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Bible Reflections View Comments

Don't Fuss about the Future
By Diane M. Houdek
Source: Bringing Home the Word
Published: Sunday, November 17, 2013
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Our Gospel today can be unsettling. Often it’s read almost as a blueprint for the end of the world, a fortune-teller’s description of what will happen before the last days. Every natural disaster brings speculation in some quarters that the events of the evening news are beginning to sound like a catalogue of the events of which Jesus speaks in this Gospel.

It’s a mistake to read this Gospel as Jesus predicting a particular sequence of events that will occur before the end. He’s saying that people will always interpret such things in this way. But he dismisses it here as he does elsewhere in the Gospels. His followers are not to focus on the end of time in fear and trembling.

Earthquakes, famines and plagues were part of a natural world that was imperfectly understood and beyond human control. Human greed and aggression led to wars before, during, and after the time of Jesus. Humans are slow to learn some things, it seems. Jesus pulls the attention of the disciples back from these global, even cosmic events, and says, “Your own life and what you will face because of your faith in me is more than enough for you to be concerned about.”

We know all too well that religious persecution is still very much with us. People fear what they don’t understand; they fear those who are different; they desire power and status at the expense of others. It might not be as extreme as firebombing a church, synagogue, or mosque. It might be as simple as insisting too strongly that we’re right and someone else is wrong. It might be replacing honest dialogue with screaming at others.

When images in the Gospels turn to trials and tribulations, the underlying message is always the same: “Don’t fuss about the future.” There are still many things we can’t change or stop in the world around us. But this doesn’t means we’re helpless or passive. Rather, we are to conduct ourselves in our daily lives with a simple but absolute trust in God’s providence.

Paul’s Letter to the Thessalonians admonishes those in the community who were so sure the end was imminent that they were sitting around gossiping all day—as Paul puts it, “not keeping busy but minding the business of others.”

We do this when we get too caught up in the news of the day, forgetting that the 24-hour news cycle thrives on fear, uncertainty, and doubt. We do it when we focus only on what other people are doing. Often we don’t know—or we ignore—all the facts of an issue and make quick judgments.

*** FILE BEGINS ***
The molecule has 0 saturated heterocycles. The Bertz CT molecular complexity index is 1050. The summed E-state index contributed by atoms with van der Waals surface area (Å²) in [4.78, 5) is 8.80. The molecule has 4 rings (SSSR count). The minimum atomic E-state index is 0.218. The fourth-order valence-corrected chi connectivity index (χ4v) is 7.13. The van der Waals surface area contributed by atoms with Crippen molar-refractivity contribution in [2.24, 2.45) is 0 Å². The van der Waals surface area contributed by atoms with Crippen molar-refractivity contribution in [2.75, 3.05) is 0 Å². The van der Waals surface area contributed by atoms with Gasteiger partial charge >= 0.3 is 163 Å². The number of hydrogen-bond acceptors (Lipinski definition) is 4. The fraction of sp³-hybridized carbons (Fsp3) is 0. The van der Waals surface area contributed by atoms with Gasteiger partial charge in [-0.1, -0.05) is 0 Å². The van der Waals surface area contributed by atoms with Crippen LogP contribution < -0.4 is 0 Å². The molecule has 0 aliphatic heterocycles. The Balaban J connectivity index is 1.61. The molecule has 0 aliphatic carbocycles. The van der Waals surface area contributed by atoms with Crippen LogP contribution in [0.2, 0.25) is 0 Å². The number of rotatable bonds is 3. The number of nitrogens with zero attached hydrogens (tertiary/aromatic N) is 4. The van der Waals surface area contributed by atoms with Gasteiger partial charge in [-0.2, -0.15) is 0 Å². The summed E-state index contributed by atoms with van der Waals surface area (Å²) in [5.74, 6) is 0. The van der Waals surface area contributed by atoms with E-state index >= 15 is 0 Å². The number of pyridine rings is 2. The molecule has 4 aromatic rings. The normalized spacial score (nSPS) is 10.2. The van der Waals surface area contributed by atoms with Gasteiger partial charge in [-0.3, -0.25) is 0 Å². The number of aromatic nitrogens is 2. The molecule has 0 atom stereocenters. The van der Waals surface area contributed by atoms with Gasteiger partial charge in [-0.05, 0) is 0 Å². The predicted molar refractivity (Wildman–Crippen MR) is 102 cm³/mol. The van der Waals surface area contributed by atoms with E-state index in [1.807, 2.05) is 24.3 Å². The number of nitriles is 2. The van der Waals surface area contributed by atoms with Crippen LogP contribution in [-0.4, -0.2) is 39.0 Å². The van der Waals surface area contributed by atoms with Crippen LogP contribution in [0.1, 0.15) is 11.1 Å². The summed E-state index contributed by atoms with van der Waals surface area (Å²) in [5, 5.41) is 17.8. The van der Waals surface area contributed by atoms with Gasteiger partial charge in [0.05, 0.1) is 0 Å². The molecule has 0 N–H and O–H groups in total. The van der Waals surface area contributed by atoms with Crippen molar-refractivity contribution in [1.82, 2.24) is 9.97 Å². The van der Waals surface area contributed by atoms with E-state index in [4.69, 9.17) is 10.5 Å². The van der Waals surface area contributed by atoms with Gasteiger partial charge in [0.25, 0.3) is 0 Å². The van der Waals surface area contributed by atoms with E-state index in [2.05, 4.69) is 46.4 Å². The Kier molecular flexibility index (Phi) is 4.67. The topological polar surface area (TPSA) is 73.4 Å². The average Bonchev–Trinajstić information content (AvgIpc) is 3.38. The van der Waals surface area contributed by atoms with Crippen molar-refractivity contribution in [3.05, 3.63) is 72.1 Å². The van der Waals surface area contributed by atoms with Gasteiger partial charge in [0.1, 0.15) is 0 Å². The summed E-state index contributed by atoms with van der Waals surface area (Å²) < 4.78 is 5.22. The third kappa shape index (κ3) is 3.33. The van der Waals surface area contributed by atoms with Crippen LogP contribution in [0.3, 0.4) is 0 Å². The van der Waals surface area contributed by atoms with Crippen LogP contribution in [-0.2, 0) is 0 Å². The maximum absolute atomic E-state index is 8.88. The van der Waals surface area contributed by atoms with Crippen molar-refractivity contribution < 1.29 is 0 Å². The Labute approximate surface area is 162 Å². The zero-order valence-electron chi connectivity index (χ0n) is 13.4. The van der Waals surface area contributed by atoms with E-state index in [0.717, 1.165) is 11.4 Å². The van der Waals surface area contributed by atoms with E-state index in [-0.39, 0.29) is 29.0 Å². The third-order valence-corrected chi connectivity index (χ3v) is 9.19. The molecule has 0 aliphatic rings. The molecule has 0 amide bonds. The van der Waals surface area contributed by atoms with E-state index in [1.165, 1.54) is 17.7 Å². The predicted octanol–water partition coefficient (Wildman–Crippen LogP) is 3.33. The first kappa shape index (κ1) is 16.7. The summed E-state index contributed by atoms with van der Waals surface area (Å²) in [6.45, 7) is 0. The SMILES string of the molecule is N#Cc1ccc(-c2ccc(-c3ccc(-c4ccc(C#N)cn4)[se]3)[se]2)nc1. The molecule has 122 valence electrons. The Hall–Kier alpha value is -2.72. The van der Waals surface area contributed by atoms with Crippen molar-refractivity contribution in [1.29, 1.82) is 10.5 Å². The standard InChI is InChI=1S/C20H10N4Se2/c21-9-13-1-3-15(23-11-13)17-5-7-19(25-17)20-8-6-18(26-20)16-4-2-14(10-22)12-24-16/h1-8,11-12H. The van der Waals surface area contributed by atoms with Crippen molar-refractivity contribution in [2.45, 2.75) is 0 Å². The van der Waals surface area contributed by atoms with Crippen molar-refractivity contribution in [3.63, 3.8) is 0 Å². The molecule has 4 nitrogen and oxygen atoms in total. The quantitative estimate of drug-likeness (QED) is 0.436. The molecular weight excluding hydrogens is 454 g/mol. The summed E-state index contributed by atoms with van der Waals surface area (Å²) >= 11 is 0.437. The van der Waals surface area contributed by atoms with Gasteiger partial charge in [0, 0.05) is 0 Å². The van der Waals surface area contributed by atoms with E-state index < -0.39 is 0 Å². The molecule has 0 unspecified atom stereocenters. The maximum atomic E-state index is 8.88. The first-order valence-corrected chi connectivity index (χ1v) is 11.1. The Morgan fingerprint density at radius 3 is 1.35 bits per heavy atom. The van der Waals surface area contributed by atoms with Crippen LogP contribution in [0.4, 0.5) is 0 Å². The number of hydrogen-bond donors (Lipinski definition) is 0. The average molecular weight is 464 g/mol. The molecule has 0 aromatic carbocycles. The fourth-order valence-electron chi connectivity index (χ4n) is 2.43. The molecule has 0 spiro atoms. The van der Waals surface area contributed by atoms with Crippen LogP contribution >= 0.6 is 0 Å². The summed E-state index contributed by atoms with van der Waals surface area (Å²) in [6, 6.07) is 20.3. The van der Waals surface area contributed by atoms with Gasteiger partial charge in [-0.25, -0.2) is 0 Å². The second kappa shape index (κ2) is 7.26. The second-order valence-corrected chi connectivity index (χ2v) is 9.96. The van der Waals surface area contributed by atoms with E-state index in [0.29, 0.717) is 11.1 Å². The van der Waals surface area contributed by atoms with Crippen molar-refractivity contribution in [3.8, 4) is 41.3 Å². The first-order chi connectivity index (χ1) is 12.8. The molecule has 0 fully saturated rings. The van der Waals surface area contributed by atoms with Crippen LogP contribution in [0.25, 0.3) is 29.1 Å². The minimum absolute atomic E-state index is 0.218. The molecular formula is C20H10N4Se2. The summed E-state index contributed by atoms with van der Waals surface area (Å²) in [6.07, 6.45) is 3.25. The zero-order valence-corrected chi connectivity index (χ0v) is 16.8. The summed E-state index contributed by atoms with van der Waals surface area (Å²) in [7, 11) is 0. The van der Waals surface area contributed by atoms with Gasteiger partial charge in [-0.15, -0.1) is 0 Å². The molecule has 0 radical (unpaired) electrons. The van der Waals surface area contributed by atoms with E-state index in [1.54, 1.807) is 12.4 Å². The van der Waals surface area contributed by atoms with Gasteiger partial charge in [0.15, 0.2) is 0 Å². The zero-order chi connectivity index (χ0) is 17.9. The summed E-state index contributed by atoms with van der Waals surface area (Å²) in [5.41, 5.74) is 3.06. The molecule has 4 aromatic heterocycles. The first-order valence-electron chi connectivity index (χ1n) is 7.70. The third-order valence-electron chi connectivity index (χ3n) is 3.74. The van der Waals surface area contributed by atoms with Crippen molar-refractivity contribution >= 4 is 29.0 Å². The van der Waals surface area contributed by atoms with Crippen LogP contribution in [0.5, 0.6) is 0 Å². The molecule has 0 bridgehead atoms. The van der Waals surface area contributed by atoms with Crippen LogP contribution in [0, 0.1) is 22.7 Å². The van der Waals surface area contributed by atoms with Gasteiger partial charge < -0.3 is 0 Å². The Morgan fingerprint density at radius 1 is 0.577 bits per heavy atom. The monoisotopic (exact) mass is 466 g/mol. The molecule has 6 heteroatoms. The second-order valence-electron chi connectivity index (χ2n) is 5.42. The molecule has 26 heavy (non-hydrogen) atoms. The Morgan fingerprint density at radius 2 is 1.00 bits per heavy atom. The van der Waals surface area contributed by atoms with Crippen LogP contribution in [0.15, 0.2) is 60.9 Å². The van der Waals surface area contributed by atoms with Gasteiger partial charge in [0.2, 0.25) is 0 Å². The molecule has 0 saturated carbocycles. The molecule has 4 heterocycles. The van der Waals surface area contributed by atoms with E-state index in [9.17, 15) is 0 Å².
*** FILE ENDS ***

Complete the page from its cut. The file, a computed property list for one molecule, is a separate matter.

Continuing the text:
Minding other people’s business is a good way to avoid taking a hard look at our own lives. Paul tells the Thessalonians, “Keep quiet and eat your own food.” If this brings to mind dinner table squabbles, school cafeterias, workplace lunchrooms or luncheons at private clubs, perhaps these are good places to start taking the advice of both Paul and Jesus.

Instead of participating in the “ain’t it awful” choruses all around us, we might be more attentive to the ways in which we can bring our own attitudes more in line with the mind of Christ. If we focus on bringing God’s goodness and healing to others, we will, in our own small way, begin to change the world.


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Martyrdom of John the Baptist: The drunken oath of a king with a shallow sense of honor, a seductive dance and the hateful heart of a queen combined to bring about the martyrdom of John the Baptist. The greatest of prophets suffered the fate of so many Old Testament prophets before him: rejection and martyrdom. The “voice crying in the desert” did not hesitate to accuse the guilty, did not hesitate to speak the truth. But why? What possesses a man that he would give up his very life? 
<p>This great religious reformer was sent by God to prepare the people for the Messiah. His vocation was one of selfless giving. The only power that he claimed was the Spirit of Yahweh. “I am baptizing you with water, for repentance, but the one who is coming after me is mightier than I. I am not worthy to carry his sandals. He will baptize you with the Holy Spirit and fire” (Matthew 3:11). Scripture tells us that many people followed John looking to him for hope, perhaps in anticipation of some great messianic power. John never allowed himself the false honor of receiving these people for his own glory. He knew his calling was one of preparation. When the time came, he led his disciples to Jesus: “The next day John was there again with two of his disciples, and as he watched Jesus walk by, he said, ‘Behold, the Lamb of God.’ The two disciples heard what he said and followed Jesus” (John 1:35-37). It is John the Baptist who has pointed the way to Christ. John’s life and death were a giving over of self for God and other people. His simple style of life was one of complete detachment from earthly possessions. His heart was centered on God and the call that he heard from the Spirit of God speaking to his heart. Confident of God’s grace, he had the courage to speak words of condemnation or repentance, of salvation.</p> American Catholic Blog Just as my children become members of my family when I bring them into the world, so too our baptism incorporates us into the family of the Church. This supernatural membership prevents us from being orphans who have to fend for themselves in the spiritual wilderness.

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